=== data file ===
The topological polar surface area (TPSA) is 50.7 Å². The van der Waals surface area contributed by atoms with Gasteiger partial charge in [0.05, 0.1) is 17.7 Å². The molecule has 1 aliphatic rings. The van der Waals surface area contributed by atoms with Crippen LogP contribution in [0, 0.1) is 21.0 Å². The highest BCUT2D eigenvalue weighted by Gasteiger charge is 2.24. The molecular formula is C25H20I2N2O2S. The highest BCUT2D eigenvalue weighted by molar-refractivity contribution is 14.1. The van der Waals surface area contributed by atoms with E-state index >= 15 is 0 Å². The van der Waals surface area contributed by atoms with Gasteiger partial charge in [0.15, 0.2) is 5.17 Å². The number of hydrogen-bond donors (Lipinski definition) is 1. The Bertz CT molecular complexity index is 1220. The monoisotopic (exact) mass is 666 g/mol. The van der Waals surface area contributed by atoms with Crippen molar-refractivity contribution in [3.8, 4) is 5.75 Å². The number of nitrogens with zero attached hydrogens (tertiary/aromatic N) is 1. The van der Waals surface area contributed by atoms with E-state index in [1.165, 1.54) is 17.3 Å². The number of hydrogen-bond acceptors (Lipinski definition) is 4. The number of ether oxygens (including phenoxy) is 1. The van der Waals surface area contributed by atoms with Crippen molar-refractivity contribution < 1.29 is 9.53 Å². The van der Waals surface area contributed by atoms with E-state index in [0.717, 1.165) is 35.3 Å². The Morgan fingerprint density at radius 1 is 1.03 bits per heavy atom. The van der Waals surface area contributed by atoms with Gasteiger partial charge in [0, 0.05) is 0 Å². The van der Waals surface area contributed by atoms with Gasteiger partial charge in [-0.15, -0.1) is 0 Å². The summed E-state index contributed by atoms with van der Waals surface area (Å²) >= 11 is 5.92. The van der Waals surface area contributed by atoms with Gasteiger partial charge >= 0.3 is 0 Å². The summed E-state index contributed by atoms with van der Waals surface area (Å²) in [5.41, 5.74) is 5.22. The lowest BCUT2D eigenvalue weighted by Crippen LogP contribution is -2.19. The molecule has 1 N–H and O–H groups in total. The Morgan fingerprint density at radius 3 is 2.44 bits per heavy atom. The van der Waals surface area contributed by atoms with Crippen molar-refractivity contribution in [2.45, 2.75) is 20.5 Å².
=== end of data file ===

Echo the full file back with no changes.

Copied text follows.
The topological polar surface area (TPSA) is 50.7 Å². The van der Waals surface area contributed by atoms with Gasteiger partial charge in [0.05, 0.1) is 17.7 Å². The molecule has 1 aliphatic rings. The van der Waals surface area contributed by atoms with Crippen LogP contribution in [0, 0.1) is 21.0 Å². The highest BCUT2D eigenvalue weighted by Gasteiger charge is 2.24. The molecular formula is C25H20I2N2O2S. The highest BCUT2D eigenvalue weighted by molar-refractivity contribution is 14.1. The van der Waals surface area contributed by atoms with E-state index >= 15 is 0 Å². The van der Waals surface area contributed by atoms with Gasteiger partial charge in [0.15, 0.2) is 5.17 Å². The number of hydrogen-bond donors (Lipinski definition) is 1. The Bertz CT molecular complexity index is 1220. The monoisotopic (exact) mass is 666 g/mol. The van der Waals surface area contributed by atoms with Crippen molar-refractivity contribution in [3.8, 4) is 5.75 Å². The number of nitrogens with zero attached hydrogens (tertiary/aromatic N) is 1. The van der Waals surface area contributed by atoms with E-state index in [1.165, 1.54) is 17.3 Å². The number of hydrogen-bond acceptors (Lipinski definition) is 4. The number of ether oxygens (including phenoxy) is 1. The van der Waals surface area contributed by atoms with Crippen molar-refractivity contribution < 1.29 is 9.53 Å². The van der Waals surface area contributed by atoms with E-state index in [0.717, 1.165) is 35.3 Å². The Morgan fingerprint density at radius 1 is 1.03 bits per heavy atom. The van der Waals surface area contributed by atoms with Gasteiger partial charge in [0, 0.05) is 0 Å². The van der Waals surface area contributed by atoms with Gasteiger partial charge in [-0.15, -0.1) is 0 Å². The summed E-state index contributed by atoms with van der Waals surface area (Å²) >= 11 is 5.92. The van der Waals surface area contributed by atoms with Gasteiger partial charge >= 0.3 is 0 Å². The summed E-state index contributed by atoms with van der Waals surface area (Å²) in [5.41, 5.74) is 5.22. The lowest BCUT2D eigenvalue weighted by Crippen LogP contribution is -2.19. The molecule has 1 N–H and O–H groups in total. The Morgan fingerprint density at radius 3 is 2.44 bits per heavy atom. The van der Waals surface area contributed by atoms with Crippen molar-refractivity contribution in [2.45, 2.75) is 20.5 Å².